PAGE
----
We must make it a priority in North America to remove all the hurdles and disadvantages associated with renewable and green energies. If we don’t, the technologies will never advance and progress and their true potential (and the associated benefits for society) will never be realized. Energy independence is a matter of national security. It is what North America needs for our economy and our long-term survival — regardless on whether people agree with the science behind climate change. The issue of investing in renewable energies must be front and center in our collective minds. If we, as a society, don’t foster, promote and refine green technologies and renewables, we are doomed in the long term. We’ll keep transferring our wealth to the OPEC countries (and China too).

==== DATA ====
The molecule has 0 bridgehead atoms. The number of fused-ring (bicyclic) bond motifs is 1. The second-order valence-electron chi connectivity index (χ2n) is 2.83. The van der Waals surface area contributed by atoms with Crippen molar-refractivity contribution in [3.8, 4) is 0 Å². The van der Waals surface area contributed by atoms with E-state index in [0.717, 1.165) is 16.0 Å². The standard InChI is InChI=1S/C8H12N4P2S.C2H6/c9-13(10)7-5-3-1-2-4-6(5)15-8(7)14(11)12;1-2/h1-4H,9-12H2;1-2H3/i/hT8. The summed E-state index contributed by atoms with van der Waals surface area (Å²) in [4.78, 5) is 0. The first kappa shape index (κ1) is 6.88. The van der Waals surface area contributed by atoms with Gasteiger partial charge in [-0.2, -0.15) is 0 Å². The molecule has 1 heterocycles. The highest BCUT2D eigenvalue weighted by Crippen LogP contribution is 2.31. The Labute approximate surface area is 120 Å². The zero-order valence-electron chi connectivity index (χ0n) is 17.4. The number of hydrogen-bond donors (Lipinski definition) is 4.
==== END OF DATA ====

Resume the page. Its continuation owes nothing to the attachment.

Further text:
And for those who are against green technologies and renewable energy, please get your head out of the proverbial sand. You’re betting on the wrong horse. Do some research. See what immense financial sacrifices (I like to call them ‘investments’) were made by governments over the centuries for the energy industry, not to mention infrastructure (highways, freeways, roads, etc.) for society. Why? Because said investments were essential for society to function and for the economy grow, remain strong and prosper for decades. It’s no different now. Although these technologies for renewable energy are still, essentially, in their respective infancies, we need to adapt. I’ll be the first to admit that suggesting renewables will let us rapidly phase off fossil fuels in North America, the BRIC countries or the world as a whole, is laughable. But, long term, we have to plan and work towards just that. In order to move forward and advance, we must innovate the price of renewables downward. We need a dramatic increase in funding for research and development, and financial considerations and incentives to businesses, in order to create the next generations of green technology and renewable energy cheaper and significantly more effective. All technologies advance, improve, optimize over time and, ultimately, become less expensive. Imagine how much more efficient and less expensive these new green technologies and renewable energies will become over time. And those optimized gains promise to come quick. It may sound cliché, but it’s short-term pain (government investment) for long-term gain (affordable, stable, limitless energy).